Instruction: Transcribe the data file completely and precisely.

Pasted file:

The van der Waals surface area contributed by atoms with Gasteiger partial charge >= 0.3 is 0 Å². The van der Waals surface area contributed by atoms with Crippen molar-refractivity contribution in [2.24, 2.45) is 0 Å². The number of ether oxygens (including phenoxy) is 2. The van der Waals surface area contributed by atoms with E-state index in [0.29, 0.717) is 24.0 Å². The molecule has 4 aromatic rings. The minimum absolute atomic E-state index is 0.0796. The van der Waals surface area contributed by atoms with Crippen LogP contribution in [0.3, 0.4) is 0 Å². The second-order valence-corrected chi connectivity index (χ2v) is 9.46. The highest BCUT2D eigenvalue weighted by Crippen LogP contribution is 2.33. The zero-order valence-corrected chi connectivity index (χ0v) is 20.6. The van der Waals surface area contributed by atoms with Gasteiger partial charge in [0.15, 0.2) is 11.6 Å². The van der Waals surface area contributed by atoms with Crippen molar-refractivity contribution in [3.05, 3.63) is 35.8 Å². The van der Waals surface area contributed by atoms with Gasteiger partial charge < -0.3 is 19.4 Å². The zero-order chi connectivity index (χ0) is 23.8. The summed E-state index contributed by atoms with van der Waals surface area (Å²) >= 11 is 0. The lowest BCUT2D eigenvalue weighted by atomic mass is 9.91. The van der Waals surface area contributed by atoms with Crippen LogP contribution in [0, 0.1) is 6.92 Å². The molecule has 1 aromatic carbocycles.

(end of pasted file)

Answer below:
The van der Waals surface area contributed by atoms with Gasteiger partial charge >= 0.3 is 0 Å². The van der Waals surface area contributed by atoms with Crippen molar-refractivity contribution in [2.24, 2.45) is 0 Å². The number of ether oxygens (including phenoxy) is 2. The van der Waals surface area contributed by atoms with E-state index in [0.29, 0.717) is 24.0 Å². The molecule has 4 aromatic rings. The minimum absolute atomic E-state index is 0.0796. The van der Waals surface area contributed by atoms with Crippen LogP contribution in [0.3, 0.4) is 0 Å². The second-order valence-corrected chi connectivity index (χ2v) is 9.46. The highest BCUT2D eigenvalue weighted by Crippen LogP contribution is 2.33. The zero-order valence-corrected chi connectivity index (χ0v) is 20.6. The van der Waals surface area contributed by atoms with Gasteiger partial charge in [0.15, 0.2) is 11.6 Å². The van der Waals surface area contributed by atoms with Crippen molar-refractivity contribution in [3.05, 3.63) is 35.8 Å². The van der Waals surface area contributed by atoms with Gasteiger partial charge < -0.3 is 19.4 Å². The zero-order chi connectivity index (χ0) is 23.8. The summed E-state index contributed by atoms with van der Waals surface area (Å²) >= 11 is 0. The lowest BCUT2D eigenvalue weighted by atomic mass is 9.91. The van der Waals surface area contributed by atoms with Crippen LogP contribution in [0, 0.1) is 6.92 Å². The molecule has 1 aromatic carbocycles.